How the longest Facebook outage since 2008 affected the way readers found and consumed news content

Early last month, Facebook users found themselves refreshing their browsers and apps to no avail. The social media giant had gone down, and Facebook’s outage lasted until service was restored almost six hours later. Not only was its flagship social network unavailable globally, but the outage also affected other popular apps in its portfolio like Instagram, WhatsApp, and Messenger.

After encountering this roadblock to their typical browsing behavior, what exactly did people do online while Facebook was down? We dug into our data from this period to understand how the absence of this top referrer affected the way readers found and consumed content, how this behavior differed from past service interruptions, and which social networks benefited most from Facebook’s outage.

A timeline of reader trends during the Facebook outage

  • Prior to the outage, Social traffic represented about 18.8% of all traffic. Facebook accounted for 6.5% of that.
  • A few hours into the outage, total traffic across our network was up 38% compared to the same time the previous week. At the same time, Social had fallen to just 7.6% of traffic.
  • By 19:00 UTC (4 pm EST), traffic from Facebook alone had fallen to 0.3% and, as a result, hourly pageviews generated by the network declined by about 6.5M (-94%).
  • Elsewhere, Direct traffic increased by 28%, Search was up 52%, and, as the proliferation of cheeky tweets indicated, Twitter traffic jumped by 72%.

Read more: Run your own social media experiments in 4 key steps

When Facebook loses, other channels win

Naturally, the question on everyone’s mind was whether the increase in traffic during the Facebook outage was due only to people seeking info about the outage itself or if there was more to the story. During the early hours of the outage, about 13% of pageviews occurred on stories about Facebook. At that same time, total traffic was up by 38%.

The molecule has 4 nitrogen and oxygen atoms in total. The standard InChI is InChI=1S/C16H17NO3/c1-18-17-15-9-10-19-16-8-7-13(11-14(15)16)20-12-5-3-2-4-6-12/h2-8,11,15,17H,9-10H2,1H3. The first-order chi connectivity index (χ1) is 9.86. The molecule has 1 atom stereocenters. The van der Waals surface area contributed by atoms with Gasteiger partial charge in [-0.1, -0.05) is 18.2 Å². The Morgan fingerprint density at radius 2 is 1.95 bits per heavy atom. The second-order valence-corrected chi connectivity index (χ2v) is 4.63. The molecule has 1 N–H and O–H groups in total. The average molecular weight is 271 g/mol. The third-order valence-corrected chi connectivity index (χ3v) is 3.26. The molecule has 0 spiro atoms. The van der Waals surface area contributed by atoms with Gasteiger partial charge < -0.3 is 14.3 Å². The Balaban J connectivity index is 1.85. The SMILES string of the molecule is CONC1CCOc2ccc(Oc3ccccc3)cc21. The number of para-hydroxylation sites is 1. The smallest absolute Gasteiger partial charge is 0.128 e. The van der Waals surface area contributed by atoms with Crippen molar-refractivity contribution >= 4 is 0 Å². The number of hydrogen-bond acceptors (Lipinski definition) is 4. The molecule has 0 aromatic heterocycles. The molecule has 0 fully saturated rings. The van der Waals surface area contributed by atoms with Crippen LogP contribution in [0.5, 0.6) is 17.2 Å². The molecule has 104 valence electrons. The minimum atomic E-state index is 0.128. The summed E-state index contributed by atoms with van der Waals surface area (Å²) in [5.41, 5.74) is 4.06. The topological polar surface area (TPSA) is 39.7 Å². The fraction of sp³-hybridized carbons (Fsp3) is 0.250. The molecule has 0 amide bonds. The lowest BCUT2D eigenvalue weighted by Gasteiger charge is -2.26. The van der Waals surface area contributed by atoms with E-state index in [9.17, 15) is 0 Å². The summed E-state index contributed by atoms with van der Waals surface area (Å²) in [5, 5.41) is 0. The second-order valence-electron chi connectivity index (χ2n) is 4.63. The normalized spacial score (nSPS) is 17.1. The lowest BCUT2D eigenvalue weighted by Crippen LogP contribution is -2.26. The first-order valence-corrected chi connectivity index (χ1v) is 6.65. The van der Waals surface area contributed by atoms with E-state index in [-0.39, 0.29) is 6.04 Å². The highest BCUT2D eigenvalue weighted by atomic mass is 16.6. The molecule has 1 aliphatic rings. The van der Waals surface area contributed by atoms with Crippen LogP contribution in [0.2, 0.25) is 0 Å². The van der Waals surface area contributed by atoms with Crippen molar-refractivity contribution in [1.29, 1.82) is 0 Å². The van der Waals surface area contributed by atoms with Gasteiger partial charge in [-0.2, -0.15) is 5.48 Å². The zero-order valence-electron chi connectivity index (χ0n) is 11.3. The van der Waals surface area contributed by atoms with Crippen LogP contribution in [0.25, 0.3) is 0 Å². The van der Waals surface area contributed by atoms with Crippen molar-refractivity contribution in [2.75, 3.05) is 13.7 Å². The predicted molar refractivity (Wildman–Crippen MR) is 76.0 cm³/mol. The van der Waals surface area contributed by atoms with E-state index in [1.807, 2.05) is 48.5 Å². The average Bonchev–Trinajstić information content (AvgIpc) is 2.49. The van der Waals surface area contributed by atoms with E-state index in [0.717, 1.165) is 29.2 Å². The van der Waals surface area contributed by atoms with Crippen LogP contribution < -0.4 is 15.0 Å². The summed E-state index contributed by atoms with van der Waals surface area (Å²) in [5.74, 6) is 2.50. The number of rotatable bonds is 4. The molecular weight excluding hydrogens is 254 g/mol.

So, while some of the traffic increase was driven by Facebook-related content during the initial spike, it doesn’t account for the larger proportion of general readership, which remained higher than usual even as those searches leveled off.

Once readers understood that Facebook was offline with no real estimate for a return to service, they stayed online, and they continued reading other news.

In addition to the surge in traffic, it’s also worth noting that there was a clear winner in the referral traffic race during the outage. At 20:00 UTC (5 pm EST), traffic from Twitter was about 176% higher than the typical level for a Monday afternoon.

Past Facebook outages prompted a different reader response

In August 2018, Facebook was unavailable for a much shorter period of about 45 minutes. Even during that brief window, readers followed the trend we saw last month by quickly switching channels:

  • Direct traffic to publishers’ websites increased 11%, while traffic to publishers’ mobile apps soared 22%.
  • Search referral traffic to publishers was also up 8%.
  • Surprisingly, there was a net new total traffic increase of 2.3%, meaning that the number of pages consumed across the web spiked upward in this timeframe.

What happens when the Facebook app is available, but there’s no news on the platform? We got a glimpse into this scenario in February 2021, when Facebook removed posting access for news outlets in Australia. In this case, readers who would normally have discovered content via Facebook did not switch channels — they just didn’t visit news sites.

By the afternoon of February 22 (about four days into the ban), total traffic from outside Australia decreased by 30% on average and 33% on average from within Australia, according to our analysis. While traffic from Facebook to Australian sites quickly rebounded after the ban was lifted, this data highlights just how closely traffic numbers are tied to third-party apps.

Analyzing Facebook’s impact on reader behavior

Readers have reacted in different ways to different kinds of Facebook interruptions. In a previous, shorter outage, readers quickly switched channels to consume news. During the Facebook ban in Australia earlier this year, readers stayed on the social network, and as a result, they consumed less news. During October’s downtime, readers followed the previous outage trend by not only switching channels, but by increasing total traffic by 38%.

This leads us to believe that when Facebook is operational, as in the case of the Australian ban, readers are apt to continue their normal social browsing behavior at the expense of visiting other publishers. Consuming content seems to be secondary to the act of browsing Facebook.

When Facebook is completely out of the picture, however, overall traffic increases, and other platforms like Twitter emerge as top referrers in its place. Based on this data, publishers appear well suited to adapt to a world without Facebook, but can they survive one in which Facebook declines to promote news?

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